These are tense times. It would be nice if that wasn't the case, but denying the reality isn't wise. Indeed, just being pulled over by the police for what may seem minor traffic violations can have a deadly outcome, as cases across the country in recent years have shown.
Many things contribute to making a stop a tense situation. From a historical perspective, many would argue that profiling by police, based on racial bias, has been a factor. In the past few years, the ease of taking and posting videos online has put police officers on edge. The potential for confrontation only seems to get worse and now the state of Virginia is moving to address the situation.
With the goal of improving safety for everyone on the road, the legislature recently passed, and the governor signed, a measure that adds training to the drivers' education curriculum that hasn't necessarily been highlighted in the past. As of sometime this summer, courses will start teaching student drivers what to expect and what to do when police pull them over.
Tips for now
Officials say the specifics of the curriculum aren't set just yet. They expect to roll them out by July 1. In the meantime, suggested best practices do exist. Perhaps by following these tips, we can get a jump on improving safety for everyone.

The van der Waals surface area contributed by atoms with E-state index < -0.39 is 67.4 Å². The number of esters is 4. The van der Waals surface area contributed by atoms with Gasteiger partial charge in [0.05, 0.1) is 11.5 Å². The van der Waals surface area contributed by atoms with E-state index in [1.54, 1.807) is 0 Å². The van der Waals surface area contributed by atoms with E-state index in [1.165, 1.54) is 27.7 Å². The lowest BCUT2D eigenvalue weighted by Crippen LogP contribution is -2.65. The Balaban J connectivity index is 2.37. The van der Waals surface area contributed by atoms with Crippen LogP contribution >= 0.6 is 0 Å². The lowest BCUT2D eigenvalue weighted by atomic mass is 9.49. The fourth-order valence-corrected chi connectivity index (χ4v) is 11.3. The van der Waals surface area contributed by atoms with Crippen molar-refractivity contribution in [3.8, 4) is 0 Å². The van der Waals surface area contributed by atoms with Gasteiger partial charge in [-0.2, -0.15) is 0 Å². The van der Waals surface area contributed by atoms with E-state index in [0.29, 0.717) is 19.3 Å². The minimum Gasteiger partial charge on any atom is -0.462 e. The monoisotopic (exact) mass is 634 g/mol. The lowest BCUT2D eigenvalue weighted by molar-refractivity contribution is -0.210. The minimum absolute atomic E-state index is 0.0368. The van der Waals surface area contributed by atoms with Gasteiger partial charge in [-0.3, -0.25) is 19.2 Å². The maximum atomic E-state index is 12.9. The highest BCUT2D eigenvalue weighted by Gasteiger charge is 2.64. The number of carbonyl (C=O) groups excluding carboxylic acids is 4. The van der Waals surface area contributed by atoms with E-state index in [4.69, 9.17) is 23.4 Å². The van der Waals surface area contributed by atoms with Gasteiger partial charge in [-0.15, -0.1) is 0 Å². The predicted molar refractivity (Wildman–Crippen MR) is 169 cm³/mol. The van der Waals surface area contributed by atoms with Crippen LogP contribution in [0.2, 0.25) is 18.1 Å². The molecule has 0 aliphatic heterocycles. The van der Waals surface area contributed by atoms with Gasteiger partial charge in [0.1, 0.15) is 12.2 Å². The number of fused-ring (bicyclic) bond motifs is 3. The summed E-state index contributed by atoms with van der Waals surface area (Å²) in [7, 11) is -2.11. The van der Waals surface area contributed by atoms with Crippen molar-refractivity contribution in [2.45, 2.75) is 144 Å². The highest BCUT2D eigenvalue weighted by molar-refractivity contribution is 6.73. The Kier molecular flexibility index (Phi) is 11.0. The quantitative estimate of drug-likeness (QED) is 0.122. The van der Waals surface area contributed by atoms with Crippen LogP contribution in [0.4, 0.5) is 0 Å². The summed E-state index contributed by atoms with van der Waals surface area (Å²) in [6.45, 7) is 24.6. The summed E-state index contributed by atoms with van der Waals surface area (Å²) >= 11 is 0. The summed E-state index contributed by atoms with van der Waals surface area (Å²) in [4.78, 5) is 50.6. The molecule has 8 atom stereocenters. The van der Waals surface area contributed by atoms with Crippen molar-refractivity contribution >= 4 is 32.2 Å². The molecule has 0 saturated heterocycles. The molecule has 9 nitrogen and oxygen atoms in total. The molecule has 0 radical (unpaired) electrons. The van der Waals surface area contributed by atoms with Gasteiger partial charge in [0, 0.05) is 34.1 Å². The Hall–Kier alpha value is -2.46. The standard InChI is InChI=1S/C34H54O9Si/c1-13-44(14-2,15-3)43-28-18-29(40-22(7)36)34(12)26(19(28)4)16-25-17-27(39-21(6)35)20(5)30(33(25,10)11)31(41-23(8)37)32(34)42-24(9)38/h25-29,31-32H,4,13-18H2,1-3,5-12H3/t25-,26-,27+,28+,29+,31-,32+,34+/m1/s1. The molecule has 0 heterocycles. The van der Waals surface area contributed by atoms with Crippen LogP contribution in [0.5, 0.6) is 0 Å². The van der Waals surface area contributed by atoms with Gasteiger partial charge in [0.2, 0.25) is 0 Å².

- Pull over as soon as is safely possible. The first rule when lights and sirens appear behind you is to make way. If it becomes clear you are the target for a pullover, signal your intentions to the officer and come to a safe stop out of traffic.
- Roll down your window. Turn off your engine. Rest your hands in clear view on the steering wheel. Above all, remain calm. Allow matters to unfold through conversation. Stay in the vehicle unless asked to get out by the officer. Only reach for something (license, registration) if it's asked for.
- Remain polite and compliant. If you show rudeness or aggression, it could the situation. At the same time, you do have rights. Listen carefully and try to respond trying to avoid saying anything that might be used against you later.
Proponents of the new law say it should at least help us all be more mindful during police stops when they happen. We do not disagree.